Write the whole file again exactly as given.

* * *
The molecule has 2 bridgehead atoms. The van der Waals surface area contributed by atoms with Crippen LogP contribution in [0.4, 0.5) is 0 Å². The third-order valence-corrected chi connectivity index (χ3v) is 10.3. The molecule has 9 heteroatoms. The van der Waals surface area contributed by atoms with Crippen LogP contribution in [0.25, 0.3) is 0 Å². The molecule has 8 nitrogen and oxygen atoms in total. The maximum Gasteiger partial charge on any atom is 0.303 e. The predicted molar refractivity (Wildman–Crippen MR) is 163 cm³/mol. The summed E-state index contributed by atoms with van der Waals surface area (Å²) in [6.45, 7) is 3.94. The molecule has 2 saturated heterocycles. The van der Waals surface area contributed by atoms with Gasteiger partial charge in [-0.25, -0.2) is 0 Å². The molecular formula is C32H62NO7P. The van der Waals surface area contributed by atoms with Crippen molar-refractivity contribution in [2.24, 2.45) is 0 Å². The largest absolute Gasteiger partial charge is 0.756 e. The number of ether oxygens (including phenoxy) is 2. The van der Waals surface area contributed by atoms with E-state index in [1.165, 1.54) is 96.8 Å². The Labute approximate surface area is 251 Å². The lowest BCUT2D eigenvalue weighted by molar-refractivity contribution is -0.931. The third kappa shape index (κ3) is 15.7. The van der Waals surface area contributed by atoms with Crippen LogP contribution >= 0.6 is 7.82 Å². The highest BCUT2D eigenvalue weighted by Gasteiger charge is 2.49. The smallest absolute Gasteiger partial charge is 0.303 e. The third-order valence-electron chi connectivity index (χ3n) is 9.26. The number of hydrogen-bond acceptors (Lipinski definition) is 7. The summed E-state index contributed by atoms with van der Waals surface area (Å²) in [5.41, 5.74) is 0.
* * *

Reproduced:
The molecule has 2 bridgehead atoms. The van der Waals surface area contributed by atoms with Crippen LogP contribution in [0.4, 0.5) is 0 Å². The third-order valence-corrected chi connectivity index (χ3v) is 10.3. The molecule has 9 heteroatoms. The van der Waals surface area contributed by atoms with Crippen LogP contribution in [0.25, 0.3) is 0 Å². The molecule has 8 nitrogen and oxygen atoms in total. The maximum Gasteiger partial charge on any atom is 0.303 e. The predicted molar refractivity (Wildman–Crippen MR) is 163 cm³/mol. The summed E-state index contributed by atoms with van der Waals surface area (Å²) in [6.45, 7) is 3.94. The molecule has 2 saturated heterocycles. The van der Waals surface area contributed by atoms with Gasteiger partial charge in [-0.25, -0.2) is 0 Å². The molecular formula is C32H62NO7P. The van der Waals surface area contributed by atoms with Crippen molar-refractivity contribution in [2.24, 2.45) is 0 Å². The largest absolute Gasteiger partial charge is 0.756 e. The number of ether oxygens (including phenoxy) is 2. The van der Waals surface area contributed by atoms with E-state index in [1.165, 1.54) is 96.8 Å². The Labute approximate surface area is 251 Å². The lowest BCUT2D eigenvalue weighted by molar-refractivity contribution is -0.931. The third kappa shape index (κ3) is 15.7. The van der Waals surface area contributed by atoms with Crippen LogP contribution >= 0.6 is 7.82 Å². The highest BCUT2D eigenvalue weighted by Gasteiger charge is 2.49. The smallest absolute Gasteiger partial charge is 0.303 e. The third-order valence-electron chi connectivity index (χ3n) is 9.26. The number of hydrogen-bond acceptors (Lipinski definition) is 7. The summed E-state index contributed by atoms with van der Waals surface area (Å²) in [5.41, 5.74) is 0.